“Many women 'still felt married,' regardless of whether they had any relationship with their former spouses.  Divorce could not erase the memory of their married years or negate the presence of their children, who were a constant reminder of shared parenthood." 

What if a decent husband is faced with an adulterous wife who either leaves voluntarily or is expelled by her virtuous spouse?  This question is taken up by Hermas, an early Christian writer whose mystical treatise, The Shepherd, was highly regarded in the early Church.  In the context of sin and repentance, some Christians, apparently, had taken the position that after conversion and baptism no sins (or perhaps only major sins like murder, robbery, adultery, etc.) could be forgiven.  In one way and another, one can connect this rigorism with other heretical rigorisms that emphasized perfection after baptism (Montanists, Novatianists, Donatists) or a radical emphasis on the power of free will (Pelagians).

Hermas appears to have been criticized for the laxity of his views, but he is a good witness, in general, to the strictness of the early Church on marriage.  Marriage, though less glorious than a life of celibate devotion, is an honorable estate but limited to one man and one woman; no grounds for separation exist except adultery; a man should not live with an adulterous spouse, but he should not remarry after he has put her out of the house, because, if his wife repents and returns to him, he is obliged to take her back as his wife.  A widowed person may remarry, though it would be more glorious to remain celibate.  A man should remain pure in heart, but, if he does have carnal thoughts of other women, he should think only of his wife.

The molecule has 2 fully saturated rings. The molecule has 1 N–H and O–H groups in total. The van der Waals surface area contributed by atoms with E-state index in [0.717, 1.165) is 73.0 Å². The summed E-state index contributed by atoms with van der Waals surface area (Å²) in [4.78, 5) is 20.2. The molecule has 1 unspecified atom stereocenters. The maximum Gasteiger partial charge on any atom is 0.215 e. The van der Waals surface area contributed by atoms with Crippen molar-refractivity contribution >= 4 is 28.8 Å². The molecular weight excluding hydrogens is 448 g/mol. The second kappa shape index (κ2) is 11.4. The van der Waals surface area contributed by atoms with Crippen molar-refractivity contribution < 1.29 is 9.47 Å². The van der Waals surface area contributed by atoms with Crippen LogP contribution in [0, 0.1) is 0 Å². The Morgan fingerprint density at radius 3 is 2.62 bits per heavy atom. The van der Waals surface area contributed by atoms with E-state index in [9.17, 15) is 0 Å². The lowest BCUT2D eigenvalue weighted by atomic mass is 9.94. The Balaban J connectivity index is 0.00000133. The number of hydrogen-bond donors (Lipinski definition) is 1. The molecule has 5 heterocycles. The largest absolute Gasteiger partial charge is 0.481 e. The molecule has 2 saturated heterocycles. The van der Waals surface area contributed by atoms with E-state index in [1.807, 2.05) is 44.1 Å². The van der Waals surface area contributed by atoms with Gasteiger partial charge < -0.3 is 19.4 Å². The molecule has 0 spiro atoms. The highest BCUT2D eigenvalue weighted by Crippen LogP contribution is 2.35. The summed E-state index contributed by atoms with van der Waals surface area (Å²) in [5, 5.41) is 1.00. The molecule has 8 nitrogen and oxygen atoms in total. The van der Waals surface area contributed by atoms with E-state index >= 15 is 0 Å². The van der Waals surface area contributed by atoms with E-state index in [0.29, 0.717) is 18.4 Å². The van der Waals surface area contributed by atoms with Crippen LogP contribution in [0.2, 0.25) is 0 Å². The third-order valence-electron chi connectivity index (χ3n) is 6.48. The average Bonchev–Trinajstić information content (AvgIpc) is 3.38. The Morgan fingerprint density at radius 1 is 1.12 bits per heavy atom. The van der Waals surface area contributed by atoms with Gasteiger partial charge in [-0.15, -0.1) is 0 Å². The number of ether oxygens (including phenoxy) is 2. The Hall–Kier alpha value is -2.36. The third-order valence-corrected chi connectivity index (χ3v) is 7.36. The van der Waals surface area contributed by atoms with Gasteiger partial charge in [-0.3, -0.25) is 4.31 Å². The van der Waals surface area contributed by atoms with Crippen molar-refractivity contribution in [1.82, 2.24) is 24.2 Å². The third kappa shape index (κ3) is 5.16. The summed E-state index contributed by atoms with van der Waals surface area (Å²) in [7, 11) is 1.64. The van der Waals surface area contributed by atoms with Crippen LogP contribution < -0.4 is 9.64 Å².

Hermas is one voice of many in the early centuries of the Church, and one might quibble with the details of his teaching.  In time, both the Eastern and Western Churches would find ways of accommodating the more severe rules to human reality, but the basic outline of  sexual morality and Christian marriage has remained more or less unchanged for churches that preserve the traditional strictness expressed, for example, by the  late 4th century Pope Siricius, who declared that a girl promised in marriage to one could not be taken in marriage by another, and by the time of Constantine the West was moving toward the position that the clergy had to be (not merely ought to be in the ideal) celibate, while in the East celibacy was required only of monks.